- Maintain Confidentiality: For many reasons, most buyers and sellers wish to maintain the confidentiality of the sales transaction, along with any disclosures that are made throughout the process. A seller will usually be required to provide access to the buyers sensitive materials, including: trade secrets, confidential financial and employee-related information, internal communications, and a host of other highly sensitive materials. On the other hand, a buyer may not wish to make it known that they are contemplating the purchase of a particular business. A letter of intent can include binding language preventing either party from disclosing the terms of the transaction, as well as any disclosures made during the sale process, and require both parties to return materials to the disclosing party should the transaction terminate prior to closing. Or, it may require that the parties into a separate non-disclosure agreement. In either case, the confidentiality provisions can, and typically should, survive the closing or termination of the transaction.
- Further Negotiations Become More Focused: When a solid letter of intent has been drafted and executed by the parties, it generally provides a foundation for further negotiations, highlighting terms which remain outstanding. This makes for a more efficient use of time in proceeding with the transaction, which will require a final purchase agreement between the parties following the due diligence period. A letter of intent provides a head-start on the final transaction, often making the entire process more effective, less costly, and less likely to fail. From a seller’s perspective, their greatest leverage is typically before a letter of intent has been signed, so a more detailed letter of intent with terms favorable to the seller, can ensure a better deal at closing.
- Remedies: Like any contract, a letter of intent may include specific remedies which will be available to the parties should either party breach the terms agreed to in the letter of intent. Such language provides assurances to both parties that the agreed rights and obligations will be honored, again preventing an unnecessary waste of time and resources. On the other hand, a letter of intent may include language indicating that the parties do not wish to be contractually bound to the terms agreed to, but instead, the document is for the purpose of setting out what the parties intend to agree to (an agreement to agree, which is not generally enforceable in a court of law). This type of agreement to agree language is not typically recommended by our commercial law attorneys unless there are variables making it impossible to enter into a binding agreement at present.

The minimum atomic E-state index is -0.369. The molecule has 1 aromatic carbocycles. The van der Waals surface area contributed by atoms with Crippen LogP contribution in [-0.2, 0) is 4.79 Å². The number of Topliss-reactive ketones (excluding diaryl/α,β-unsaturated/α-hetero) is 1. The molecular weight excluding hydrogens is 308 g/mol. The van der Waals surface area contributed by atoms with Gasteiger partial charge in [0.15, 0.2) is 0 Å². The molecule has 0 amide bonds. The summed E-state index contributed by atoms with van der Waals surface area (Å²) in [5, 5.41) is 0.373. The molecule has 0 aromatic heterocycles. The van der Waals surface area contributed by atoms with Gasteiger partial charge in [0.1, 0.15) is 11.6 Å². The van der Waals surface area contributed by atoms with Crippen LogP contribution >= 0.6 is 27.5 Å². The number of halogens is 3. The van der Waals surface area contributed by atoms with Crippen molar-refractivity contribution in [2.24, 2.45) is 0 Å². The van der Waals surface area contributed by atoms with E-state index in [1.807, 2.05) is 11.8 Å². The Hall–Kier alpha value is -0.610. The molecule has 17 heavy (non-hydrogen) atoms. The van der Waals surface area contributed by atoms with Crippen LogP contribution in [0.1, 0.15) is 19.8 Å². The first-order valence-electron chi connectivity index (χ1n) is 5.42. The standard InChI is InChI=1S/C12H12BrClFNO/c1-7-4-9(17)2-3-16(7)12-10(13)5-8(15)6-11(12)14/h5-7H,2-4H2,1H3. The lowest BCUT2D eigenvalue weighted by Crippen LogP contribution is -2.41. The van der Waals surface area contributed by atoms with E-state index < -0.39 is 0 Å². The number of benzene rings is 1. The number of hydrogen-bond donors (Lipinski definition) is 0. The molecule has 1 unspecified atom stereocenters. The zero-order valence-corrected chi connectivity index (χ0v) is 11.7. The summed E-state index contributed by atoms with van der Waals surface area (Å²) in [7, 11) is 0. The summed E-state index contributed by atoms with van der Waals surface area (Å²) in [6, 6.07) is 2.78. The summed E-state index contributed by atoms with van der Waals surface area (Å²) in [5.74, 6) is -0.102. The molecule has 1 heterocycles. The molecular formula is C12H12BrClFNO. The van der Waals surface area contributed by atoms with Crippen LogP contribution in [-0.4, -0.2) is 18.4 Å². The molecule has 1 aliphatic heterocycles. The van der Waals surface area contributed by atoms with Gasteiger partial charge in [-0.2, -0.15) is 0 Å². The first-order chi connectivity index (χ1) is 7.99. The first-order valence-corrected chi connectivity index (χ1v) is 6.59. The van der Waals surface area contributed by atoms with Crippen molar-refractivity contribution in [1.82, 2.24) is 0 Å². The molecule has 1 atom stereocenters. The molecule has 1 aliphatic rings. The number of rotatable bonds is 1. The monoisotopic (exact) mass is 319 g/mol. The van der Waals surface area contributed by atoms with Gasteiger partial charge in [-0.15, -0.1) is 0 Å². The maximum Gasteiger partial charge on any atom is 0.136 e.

A letter of intent may be just a few pages long or, with larger or more complex transactions, it may be a dozen or more pages long. Which terms are agreed to upfront in a letter of intent will often depend on factors such as the anticipated price of the sale, the type of industry involved, the sophistication of the parties involved, whether the parties are related or have an existing business relationship, and a variety of other factors. As a rule of thumb, our commercial attorneys recommend having more detail in a letter of intent, rather than less. This principle generally leads to smoother transactions and prevents waste.
If you have questions about the purchase of a business or business assets, call our experienced commercial and business law lawyers for a complementary evaluation at (858) 964-2314, toll free at (877) 333-2420 or send us an e-mail inquiry here.